How American policy could tank China

As China approaches its 19th Party Congress, there has been no shortage of analysis about what to watch for. Here are a couple of examples worth reading:

  • The meeting that could seal Xi’s grip on China (Bloomberg)
  • Beijing’s Game of Thrones: Signaling loyalty before the Party Congress (China Focus)

Of particular importance is the Reuters report that the Party plans to amend its constitution at the Party Congress as a sign that Xi Jinping is tightening his iron grip:

China’s ruling Communist Party is expected to amend its constitution at a key party congress next month, state media said on Monday, in a sign that President Xi Jinping aims to enshrine his guiding ideological doctrine in the charter.

Since assuming office almost five years ago, Xi has rapidly consolidated power, with moves such as heading a group leading economic reform and appointing himself military commander-in-chief, although as head of the Central Military Commission he already controls the armed forces.

The Politburo, one of the party’s elite ruling bodies, deliberated a draft amendment to the constitution to be discussed at the congress that would include “major theoretical viewpoints and major strategic thought”, the official Xinhua news agency said.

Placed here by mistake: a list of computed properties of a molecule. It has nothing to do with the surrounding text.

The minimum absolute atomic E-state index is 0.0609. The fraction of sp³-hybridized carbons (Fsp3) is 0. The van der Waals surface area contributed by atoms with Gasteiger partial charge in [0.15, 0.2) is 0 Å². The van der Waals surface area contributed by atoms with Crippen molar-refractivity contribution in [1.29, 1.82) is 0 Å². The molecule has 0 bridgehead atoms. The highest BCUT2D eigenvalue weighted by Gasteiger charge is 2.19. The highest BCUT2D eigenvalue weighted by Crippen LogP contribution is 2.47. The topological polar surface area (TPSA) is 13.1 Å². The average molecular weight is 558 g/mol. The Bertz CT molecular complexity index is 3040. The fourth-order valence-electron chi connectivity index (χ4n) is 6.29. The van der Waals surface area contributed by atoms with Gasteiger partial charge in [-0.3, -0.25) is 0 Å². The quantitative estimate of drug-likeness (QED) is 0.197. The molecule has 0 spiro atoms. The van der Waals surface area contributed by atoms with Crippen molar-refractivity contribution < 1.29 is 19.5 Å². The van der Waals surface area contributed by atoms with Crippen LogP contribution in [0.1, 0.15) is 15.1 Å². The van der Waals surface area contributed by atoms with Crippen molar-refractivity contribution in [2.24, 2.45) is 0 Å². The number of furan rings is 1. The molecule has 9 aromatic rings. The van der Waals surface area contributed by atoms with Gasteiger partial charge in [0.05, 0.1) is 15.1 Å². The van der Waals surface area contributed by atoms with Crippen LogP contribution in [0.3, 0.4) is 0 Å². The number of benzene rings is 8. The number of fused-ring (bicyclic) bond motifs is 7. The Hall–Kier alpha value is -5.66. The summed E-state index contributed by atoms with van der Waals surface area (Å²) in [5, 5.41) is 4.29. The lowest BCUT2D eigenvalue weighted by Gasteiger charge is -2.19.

For investors, the main focus is how China plans to continue its objective of rebalancing growth from the old credit driven infrastructure building model to an economy based on household consumption. As the IMF recently noted, some progress has been made, but the transition has been slow.


Reform with Chinese characteristics

One lurking surprise for investors is Beijing’s change of reform direction, as reported by SCMP. The economy is headed towards greater state control, not less, as SOEs are expected to reassert their economic dominance.

China’s government is speeding up a massive ownership change among its largest state-owned enterprises designed to make them richer, bigger and stronger, a process that may reshape the future landscape of the Chinese economy by cultivating a group of influential “national champions”.

The government is encouraging state financing institutions and the country’s private technology giants to invest in weak state enterprises grappling with debt and inefficiency under its “mixed ownership reform”.